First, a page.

As we are approaching Thanksgiving, as well as the winter holidays, we are confronted with many different pitches for things to purchase, whether it’s the automobile ads that are in high gear right now, or the multiple Black Friday plugs, as well as the flood of sales and specials landing in our cyber inbox and our actual mailbox.
It’s interesting to consider how we ultimately make a decision whether to buy items online or to buy them in a brick and mortar store. Are we more impulsive when we point and click or are we more likely to buy when we are browsing in an actual retail establishment?
In a recent, completely unscientific spate of clothing shopping with one mother and two teenage daughters, we discovered the following:
- When a specific store’s website shows a lot of varieties of dresses that look like they would be becoming on you, it’s very tempting to go to that store and try them on. Any savings on sales taxes are easily mitigated by being able to see the clothes on in person. We particularly liked going to pick out clothing with a clear idea in mind, and then being able to check out with efficient customer service assistance. Winner: Bricks and mortar
- Mom, like lots of people, HATES trying on swimsuits. Finding a website that is known for flattering and not too revealing swimsuits for adult women’s bodies is an antidote to the hell that is swimsuit donning in a department store dressing room. Winner:E-tail
- A visit to a department store during a non-busy time (not Black Friday weekend or any of the weekends after it) is a good beginning step in making shopping decisions. We can see how the sizes fit and what is looking “in”. Once that is done, a good website is much more enticing than spending time in the department store or the mall (this goes for Mom, Dad and kids.) When we were in stores with minimal salesperson contact, we were less likely to buy and much more likely to browse. Winner: E-tail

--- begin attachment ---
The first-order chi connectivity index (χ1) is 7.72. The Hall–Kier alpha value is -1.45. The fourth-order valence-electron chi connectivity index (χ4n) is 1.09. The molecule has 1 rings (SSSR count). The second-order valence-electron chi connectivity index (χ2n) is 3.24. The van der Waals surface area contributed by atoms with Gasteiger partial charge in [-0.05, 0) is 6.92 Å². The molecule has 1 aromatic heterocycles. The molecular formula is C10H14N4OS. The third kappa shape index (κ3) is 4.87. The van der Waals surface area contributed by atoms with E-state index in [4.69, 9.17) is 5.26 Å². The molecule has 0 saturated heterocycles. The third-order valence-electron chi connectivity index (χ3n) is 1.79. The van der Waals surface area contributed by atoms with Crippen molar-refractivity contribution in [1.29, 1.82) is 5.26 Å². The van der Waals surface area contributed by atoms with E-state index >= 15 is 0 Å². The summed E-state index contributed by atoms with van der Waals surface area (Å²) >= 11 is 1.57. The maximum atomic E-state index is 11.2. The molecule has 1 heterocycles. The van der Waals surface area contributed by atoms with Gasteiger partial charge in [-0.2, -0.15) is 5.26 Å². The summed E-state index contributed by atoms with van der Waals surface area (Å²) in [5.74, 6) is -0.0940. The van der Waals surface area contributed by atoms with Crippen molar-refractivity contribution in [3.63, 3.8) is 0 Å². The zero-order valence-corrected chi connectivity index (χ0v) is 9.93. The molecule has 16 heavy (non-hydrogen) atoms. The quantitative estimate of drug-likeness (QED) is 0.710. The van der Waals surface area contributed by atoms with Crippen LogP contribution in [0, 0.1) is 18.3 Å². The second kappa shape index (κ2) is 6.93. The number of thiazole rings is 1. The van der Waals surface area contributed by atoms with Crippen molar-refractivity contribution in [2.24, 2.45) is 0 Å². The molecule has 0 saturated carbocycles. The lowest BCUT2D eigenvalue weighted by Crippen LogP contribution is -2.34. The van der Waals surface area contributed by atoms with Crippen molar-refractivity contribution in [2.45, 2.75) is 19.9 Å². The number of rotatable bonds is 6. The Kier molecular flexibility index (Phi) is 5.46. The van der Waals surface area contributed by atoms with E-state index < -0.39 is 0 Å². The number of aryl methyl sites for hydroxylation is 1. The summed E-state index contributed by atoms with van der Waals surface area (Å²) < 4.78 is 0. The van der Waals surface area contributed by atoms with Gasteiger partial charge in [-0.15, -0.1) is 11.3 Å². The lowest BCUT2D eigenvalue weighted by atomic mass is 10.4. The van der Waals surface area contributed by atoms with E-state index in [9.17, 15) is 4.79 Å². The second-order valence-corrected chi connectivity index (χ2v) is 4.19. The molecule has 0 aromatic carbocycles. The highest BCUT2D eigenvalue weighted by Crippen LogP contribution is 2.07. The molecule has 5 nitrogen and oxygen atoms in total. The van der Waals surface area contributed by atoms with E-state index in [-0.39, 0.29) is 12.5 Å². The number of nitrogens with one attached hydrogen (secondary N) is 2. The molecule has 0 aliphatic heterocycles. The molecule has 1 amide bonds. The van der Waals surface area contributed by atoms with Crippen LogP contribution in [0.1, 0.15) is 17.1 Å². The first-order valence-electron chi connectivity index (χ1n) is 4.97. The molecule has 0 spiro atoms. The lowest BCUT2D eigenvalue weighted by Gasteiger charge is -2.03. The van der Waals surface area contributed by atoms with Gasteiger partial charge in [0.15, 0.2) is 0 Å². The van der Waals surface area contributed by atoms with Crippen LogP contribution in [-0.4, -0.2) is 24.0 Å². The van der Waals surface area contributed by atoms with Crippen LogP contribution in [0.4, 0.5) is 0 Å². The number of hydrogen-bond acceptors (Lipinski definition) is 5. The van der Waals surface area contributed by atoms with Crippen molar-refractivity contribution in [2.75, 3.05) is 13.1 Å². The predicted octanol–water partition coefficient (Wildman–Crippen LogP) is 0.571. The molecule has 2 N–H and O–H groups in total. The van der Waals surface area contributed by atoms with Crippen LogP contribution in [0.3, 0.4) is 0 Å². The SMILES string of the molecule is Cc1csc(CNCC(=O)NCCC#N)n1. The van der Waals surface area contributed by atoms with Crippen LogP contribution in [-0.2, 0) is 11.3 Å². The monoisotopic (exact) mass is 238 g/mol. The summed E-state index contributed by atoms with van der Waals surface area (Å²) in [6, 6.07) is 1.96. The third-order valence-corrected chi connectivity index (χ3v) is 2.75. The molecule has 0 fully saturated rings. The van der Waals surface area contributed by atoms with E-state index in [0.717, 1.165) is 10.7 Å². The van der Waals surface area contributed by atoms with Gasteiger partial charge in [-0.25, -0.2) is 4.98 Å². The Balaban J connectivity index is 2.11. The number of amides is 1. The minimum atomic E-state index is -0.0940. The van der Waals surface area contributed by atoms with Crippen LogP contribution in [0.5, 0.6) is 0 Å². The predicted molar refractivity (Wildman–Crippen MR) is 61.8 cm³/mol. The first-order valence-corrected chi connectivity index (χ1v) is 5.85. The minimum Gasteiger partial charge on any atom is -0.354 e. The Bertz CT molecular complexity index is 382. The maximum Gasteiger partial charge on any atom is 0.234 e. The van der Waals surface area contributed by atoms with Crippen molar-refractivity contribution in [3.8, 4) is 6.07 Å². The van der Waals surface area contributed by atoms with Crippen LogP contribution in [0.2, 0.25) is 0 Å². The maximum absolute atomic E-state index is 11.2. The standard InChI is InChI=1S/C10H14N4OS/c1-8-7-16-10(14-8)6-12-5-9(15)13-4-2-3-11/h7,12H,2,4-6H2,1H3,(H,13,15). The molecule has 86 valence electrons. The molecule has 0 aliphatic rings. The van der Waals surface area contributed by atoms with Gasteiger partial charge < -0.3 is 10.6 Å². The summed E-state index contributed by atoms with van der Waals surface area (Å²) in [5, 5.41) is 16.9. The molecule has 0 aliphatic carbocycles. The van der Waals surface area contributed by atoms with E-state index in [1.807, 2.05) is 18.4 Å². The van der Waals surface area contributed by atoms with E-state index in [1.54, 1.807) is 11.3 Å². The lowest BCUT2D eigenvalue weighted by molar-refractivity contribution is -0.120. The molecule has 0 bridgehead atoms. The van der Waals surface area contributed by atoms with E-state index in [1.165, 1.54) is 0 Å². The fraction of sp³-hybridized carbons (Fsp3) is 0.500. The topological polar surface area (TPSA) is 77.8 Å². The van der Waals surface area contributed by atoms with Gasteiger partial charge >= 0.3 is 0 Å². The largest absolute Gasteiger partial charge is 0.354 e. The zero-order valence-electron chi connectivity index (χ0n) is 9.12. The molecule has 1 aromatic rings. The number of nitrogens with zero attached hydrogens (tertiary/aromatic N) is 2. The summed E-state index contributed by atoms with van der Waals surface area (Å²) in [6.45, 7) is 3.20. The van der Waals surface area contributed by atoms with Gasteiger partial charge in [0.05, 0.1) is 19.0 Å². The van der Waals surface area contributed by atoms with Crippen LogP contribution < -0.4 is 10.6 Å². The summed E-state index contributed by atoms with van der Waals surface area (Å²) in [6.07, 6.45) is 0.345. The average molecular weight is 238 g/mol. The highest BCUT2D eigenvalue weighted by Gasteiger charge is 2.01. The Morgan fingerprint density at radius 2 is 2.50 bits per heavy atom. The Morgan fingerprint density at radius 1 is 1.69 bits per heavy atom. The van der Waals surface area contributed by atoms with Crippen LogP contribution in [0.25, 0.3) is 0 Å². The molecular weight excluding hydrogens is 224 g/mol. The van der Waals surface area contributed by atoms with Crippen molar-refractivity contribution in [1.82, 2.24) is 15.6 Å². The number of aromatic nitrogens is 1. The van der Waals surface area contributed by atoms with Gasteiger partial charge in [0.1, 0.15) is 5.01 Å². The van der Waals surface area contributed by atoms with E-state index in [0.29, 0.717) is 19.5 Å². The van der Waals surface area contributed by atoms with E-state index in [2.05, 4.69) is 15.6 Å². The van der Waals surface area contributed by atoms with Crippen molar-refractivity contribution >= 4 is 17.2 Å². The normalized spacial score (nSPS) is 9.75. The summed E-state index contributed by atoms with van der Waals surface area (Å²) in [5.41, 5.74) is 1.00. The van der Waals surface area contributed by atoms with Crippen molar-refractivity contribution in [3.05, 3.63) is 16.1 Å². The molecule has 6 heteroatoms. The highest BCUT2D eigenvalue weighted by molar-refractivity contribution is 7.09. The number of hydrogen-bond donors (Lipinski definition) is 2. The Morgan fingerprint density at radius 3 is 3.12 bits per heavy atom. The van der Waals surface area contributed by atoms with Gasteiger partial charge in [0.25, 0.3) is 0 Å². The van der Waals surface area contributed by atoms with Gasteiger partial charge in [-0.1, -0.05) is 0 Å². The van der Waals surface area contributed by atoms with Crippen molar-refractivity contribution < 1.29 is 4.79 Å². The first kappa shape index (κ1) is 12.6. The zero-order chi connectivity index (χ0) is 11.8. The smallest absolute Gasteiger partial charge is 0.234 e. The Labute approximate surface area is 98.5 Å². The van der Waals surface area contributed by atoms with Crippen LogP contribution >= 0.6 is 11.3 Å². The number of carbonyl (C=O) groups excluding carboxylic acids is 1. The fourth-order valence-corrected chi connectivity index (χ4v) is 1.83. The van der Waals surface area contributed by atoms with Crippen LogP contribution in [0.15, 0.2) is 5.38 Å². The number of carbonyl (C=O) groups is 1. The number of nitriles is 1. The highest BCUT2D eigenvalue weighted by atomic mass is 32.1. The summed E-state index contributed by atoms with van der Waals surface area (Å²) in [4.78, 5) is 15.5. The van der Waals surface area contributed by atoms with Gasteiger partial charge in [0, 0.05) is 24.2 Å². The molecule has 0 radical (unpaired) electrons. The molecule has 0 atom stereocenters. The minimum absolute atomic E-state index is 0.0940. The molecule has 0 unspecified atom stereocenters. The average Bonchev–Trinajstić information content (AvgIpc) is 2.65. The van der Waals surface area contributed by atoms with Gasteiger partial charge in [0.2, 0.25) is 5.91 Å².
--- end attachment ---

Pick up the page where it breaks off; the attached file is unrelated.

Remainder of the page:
- It was easy to stay focused and on target when we knew what we wanted to buy. The biggest impulse buying: the stop at CVS on the way home to buy “necessities”, which somehow turned into a much larger, far less focused shopping foray. Winner: Bricks and mortar
- For women and girls, it is a little scary to buy shoes online, unless you really know the brands and how they fit your foot. Mom did buy a pair of winter boots online that looked like they would fit (they did), but girls stuck to the stores. Winner: Both
So, what do learn from all this? As customers, there was no one sure way to market to us. We found the information we needed, which included styles, colors and prices by surfing on the web. We made ultimate shopping decisions, depending on how certain we felt about the item, either in person or online. We tended to be loyal to stores and brands we knew, especially if we had previous good shopping experiences
The best marketing plans to entice us? Give us well-constructed websites with accurate information, including pricing and availability. Send us incentives to keep us as loyal customers. And when we arrive in your store, allow for some impulse buys, but make sure we are recipients of good customer service.